Here are some of the myths and realities about the relationship between marriage and success, courtesy of Career Builder .com--First some myths: It's not true that the most successful women are usually single. There are slightly more highly-educated professional women who are single, but the gap is shrinking quickly. Economist Elaina Rose says it's because of a shift in the marriage model husbands and wives are now considered equals, and it's fine for a woman to go out and be the bread-winner if both parties agree to it.
Another myth: Single people take better care of themselves--It's not true that married folks "let themselves go". In fact, studies show that married people are less likely to engage in risky behavior like drug and alcohol abuse. And maybe - thanks to wives' so-called nagging - married men are more likely to monitor their blood pressure, cholesterol and weight than single guys.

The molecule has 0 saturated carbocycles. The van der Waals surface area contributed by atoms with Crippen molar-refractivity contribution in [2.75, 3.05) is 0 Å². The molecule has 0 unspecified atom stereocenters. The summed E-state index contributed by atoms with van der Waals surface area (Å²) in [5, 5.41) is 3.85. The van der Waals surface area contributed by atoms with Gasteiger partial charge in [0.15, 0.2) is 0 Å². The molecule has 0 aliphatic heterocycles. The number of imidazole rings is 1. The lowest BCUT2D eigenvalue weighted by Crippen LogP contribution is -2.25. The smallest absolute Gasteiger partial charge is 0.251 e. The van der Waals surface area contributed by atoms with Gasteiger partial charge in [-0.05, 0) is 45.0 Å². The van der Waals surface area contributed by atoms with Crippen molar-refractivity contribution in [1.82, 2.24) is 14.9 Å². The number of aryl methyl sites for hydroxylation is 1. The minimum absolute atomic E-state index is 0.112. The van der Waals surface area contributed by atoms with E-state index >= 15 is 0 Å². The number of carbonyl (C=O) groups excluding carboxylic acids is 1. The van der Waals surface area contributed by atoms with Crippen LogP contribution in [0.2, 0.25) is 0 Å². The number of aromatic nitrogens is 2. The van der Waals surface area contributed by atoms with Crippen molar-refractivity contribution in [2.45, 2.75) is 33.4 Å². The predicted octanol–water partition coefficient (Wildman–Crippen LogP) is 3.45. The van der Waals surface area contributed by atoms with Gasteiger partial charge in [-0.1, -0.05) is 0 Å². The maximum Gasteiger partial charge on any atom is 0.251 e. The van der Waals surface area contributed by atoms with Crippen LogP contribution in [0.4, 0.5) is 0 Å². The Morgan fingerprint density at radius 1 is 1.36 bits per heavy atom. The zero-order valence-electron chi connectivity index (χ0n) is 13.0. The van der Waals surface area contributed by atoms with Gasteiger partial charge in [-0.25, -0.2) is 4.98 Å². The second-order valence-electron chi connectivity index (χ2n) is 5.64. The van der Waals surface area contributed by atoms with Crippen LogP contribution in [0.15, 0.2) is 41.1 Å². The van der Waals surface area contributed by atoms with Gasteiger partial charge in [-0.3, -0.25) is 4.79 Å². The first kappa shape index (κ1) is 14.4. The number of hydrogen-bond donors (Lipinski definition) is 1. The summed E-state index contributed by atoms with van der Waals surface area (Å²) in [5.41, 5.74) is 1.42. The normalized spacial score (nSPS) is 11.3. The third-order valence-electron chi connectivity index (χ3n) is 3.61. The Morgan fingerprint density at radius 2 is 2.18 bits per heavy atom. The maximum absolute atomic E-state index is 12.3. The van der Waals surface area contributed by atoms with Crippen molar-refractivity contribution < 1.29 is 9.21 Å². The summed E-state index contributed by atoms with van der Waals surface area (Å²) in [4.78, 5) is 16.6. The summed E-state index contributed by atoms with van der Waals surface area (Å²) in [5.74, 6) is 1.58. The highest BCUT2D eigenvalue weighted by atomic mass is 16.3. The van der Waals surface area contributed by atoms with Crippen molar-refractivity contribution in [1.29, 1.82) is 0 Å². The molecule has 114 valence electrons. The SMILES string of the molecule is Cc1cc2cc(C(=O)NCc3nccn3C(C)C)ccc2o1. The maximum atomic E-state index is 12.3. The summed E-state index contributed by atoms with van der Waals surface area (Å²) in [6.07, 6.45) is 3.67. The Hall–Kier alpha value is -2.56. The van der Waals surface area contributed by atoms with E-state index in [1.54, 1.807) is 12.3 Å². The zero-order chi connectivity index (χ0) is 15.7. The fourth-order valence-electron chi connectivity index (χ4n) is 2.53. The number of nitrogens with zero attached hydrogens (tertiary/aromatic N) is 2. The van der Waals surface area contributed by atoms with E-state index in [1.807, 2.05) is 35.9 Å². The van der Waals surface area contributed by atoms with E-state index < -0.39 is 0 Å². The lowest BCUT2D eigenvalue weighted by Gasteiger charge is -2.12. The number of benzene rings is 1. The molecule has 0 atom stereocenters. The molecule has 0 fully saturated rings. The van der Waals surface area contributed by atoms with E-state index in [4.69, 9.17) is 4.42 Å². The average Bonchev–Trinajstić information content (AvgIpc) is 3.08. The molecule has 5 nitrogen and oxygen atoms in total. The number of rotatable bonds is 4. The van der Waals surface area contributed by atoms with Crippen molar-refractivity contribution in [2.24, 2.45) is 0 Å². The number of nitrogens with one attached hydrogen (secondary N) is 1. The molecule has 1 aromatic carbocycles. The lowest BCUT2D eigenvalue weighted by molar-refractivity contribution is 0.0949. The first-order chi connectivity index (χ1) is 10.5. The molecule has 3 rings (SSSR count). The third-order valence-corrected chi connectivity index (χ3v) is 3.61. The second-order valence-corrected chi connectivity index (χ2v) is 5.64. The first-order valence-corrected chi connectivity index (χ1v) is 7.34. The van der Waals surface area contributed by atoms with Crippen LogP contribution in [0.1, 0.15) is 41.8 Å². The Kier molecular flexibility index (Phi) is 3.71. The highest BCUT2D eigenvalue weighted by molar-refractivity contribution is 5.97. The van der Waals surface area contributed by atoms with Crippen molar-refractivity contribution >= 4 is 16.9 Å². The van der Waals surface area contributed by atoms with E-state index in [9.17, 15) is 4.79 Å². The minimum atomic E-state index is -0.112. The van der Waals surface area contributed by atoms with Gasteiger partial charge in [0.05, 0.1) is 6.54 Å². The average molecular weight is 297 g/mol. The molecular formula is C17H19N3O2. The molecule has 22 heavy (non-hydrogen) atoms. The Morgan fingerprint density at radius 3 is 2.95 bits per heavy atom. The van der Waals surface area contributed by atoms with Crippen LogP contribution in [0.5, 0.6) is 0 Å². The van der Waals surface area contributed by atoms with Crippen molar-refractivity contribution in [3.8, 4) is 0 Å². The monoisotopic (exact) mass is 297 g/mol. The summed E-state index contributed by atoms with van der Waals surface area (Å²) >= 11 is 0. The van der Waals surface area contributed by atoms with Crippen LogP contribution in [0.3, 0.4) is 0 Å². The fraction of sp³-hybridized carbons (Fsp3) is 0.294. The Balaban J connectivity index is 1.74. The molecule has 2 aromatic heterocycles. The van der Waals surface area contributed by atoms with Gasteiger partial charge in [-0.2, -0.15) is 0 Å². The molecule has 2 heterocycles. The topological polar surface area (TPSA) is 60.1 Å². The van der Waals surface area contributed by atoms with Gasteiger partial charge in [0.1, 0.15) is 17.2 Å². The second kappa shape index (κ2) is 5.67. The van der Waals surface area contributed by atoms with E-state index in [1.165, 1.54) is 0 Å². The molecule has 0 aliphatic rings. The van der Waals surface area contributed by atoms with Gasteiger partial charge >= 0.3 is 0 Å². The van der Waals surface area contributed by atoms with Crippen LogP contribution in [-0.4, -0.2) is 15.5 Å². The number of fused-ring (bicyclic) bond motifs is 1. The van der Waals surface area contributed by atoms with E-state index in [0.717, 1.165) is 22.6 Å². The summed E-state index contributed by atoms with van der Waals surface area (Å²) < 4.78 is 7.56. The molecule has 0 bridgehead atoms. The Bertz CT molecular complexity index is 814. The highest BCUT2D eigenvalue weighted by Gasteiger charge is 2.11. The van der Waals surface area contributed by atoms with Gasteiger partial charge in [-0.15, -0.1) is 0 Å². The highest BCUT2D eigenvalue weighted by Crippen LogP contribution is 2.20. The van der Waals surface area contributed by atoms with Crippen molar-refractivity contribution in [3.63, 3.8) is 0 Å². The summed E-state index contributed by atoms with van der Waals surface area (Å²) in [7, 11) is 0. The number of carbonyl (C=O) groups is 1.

Now here are some realities about marriage and success: It's true that married men and women get paid more--Married men tend to hold higher positions and get promoted more often than single men. And married women earn up to 10% more than their single peers.
It's also true that married people have better mental health. They're happier than any other group, and report lower levels of depression. 40% say they're "very happy" with their lives, compared to only 25% of single people. And one more reality about marriage and success: Married people live longer. Nine out of 10 married men and women live to be 65. But only 7 of 10 single men and women do.
The bottom line? Experts say most of the time, marriage makes you happier and more successful. That means that career-driven women no longer have to choose between a profession and a happy marriage. They can have both.